Ps 150:4, a wind instrument apparently composed of several pipes. It cannot, however, mean the modern organ, which was unknown to the ancients; but refers probably to the ancient syrinx, or pipes, similar to the Pandean pipes, a series of seven or more tubes of unequal length and size, closed at one end, and blown into with the mouth at the other, Ge 4:21; Job 21:12. See MUSIC.
uwgab from agab "to blow." (See MUSIC.) A wind instrument, a perforated pipe. Pandean pipe or syrinx (still a pastoral instrument in Syria) as distinguished from the HARP, stringed instruments (Ge 4:21; Job 21:12; 30:31; Ps 150:4).
uggab, ugab. A wind musical instrument, of either one or several pipes. The Egyptian monuments show a double pipe, with holes as in a flute: several pipes of different lengths were also joined together. Ge 4:21; Job 21:12; Job 30: 31; Ps 150:4. The syrinx, or Pan's pipe, is still used in Syria, and sometimes has as many as twenty-three pipes.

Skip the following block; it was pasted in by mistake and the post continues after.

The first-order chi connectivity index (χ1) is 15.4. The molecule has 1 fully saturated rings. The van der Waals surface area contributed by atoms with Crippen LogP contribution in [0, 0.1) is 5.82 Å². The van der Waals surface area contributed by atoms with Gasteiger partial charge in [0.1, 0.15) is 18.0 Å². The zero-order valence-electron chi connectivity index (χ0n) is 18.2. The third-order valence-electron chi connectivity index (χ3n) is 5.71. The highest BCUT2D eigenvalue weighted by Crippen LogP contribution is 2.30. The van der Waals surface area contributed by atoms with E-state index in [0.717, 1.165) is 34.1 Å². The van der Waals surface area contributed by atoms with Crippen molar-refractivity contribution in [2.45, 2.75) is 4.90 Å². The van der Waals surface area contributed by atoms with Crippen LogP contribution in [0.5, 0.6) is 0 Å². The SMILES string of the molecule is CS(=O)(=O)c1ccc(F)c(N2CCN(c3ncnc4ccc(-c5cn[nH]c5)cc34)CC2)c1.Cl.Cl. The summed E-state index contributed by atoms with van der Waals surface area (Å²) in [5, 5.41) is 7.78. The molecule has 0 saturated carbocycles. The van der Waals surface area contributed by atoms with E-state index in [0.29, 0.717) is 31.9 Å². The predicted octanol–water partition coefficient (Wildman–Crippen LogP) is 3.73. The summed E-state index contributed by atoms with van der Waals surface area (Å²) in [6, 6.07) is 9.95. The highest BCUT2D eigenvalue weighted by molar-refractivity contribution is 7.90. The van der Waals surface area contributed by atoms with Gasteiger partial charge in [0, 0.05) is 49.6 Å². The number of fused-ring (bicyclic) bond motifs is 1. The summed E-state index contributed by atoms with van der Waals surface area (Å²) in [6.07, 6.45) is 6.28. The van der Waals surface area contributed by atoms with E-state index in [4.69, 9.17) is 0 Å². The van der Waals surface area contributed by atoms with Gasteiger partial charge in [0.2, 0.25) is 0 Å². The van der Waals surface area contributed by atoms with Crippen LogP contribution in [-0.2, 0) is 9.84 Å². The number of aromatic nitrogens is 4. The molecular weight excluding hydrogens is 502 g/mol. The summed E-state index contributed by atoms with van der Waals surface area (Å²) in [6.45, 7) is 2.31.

The Hebrew word thus rendered probably denotes a pipe or perforated wind-instrument. In
it appears to be a general term for all wind-instruments. In
are enumerated three kinds of musical instruments which are possible under the general terms of the timbrel harp and oryan. Some identify it with the pandean pipe or syrinx an instrument of unquestionably ancient origin, and common in the East. [See Music]